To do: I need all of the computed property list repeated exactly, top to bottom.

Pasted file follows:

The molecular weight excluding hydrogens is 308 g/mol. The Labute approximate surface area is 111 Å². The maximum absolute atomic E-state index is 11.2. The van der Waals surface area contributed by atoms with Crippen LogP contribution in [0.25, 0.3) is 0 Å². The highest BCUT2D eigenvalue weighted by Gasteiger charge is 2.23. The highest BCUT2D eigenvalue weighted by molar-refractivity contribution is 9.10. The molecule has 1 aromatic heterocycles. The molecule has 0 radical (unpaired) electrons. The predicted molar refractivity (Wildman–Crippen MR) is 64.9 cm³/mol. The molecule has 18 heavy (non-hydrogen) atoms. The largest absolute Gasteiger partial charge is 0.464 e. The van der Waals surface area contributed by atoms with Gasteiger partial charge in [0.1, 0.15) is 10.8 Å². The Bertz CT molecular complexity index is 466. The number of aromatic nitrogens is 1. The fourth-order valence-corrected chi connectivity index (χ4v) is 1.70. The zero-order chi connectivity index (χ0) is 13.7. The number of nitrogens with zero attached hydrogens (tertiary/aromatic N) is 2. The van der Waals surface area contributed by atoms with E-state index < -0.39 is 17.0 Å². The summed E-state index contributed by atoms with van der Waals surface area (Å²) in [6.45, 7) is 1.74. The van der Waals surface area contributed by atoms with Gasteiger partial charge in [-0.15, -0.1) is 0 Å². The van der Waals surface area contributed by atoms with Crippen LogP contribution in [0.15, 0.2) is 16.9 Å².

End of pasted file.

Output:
The molecular weight excluding hydrogens is 308 g/mol. The Labute approximate surface area is 111 Å². The maximum absolute atomic E-state index is 11.2. The van der Waals surface area contributed by atoms with Crippen LogP contribution in [0.25, 0.3) is 0 Å². The highest BCUT2D eigenvalue weighted by Gasteiger charge is 2.23. The highest BCUT2D eigenvalue weighted by molar-refractivity contribution is 9.10. The molecule has 1 aromatic heterocycles. The molecule has 0 radical (unpaired) electrons. The predicted molar refractivity (Wildman–Crippen MR) is 64.9 cm³/mol. The molecule has 18 heavy (non-hydrogen) atoms. The largest absolute Gasteiger partial charge is 0.464 e. The van der Waals surface area contributed by atoms with Gasteiger partial charge in [0.1, 0.15) is 10.8 Å². The Bertz CT molecular complexity index is 466. The number of aromatic nitrogens is 1. The fourth-order valence-corrected chi connectivity index (χ4v) is 1.70. The zero-order chi connectivity index (χ0) is 13.7. The number of nitrogens with zero attached hydrogens (tertiary/aromatic N) is 2. The van der Waals surface area contributed by atoms with E-state index < -0.39 is 17.0 Å². The summed E-state index contributed by atoms with van der Waals surface area (Å²) in [6.45, 7) is 1.74. The van der Waals surface area contributed by atoms with Gasteiger partial charge in [-0.15, -0.1) is 0 Å². The van der Waals surface area contributed by atoms with Crippen LogP contribution in [0.15, 0.2) is 16.9 Å².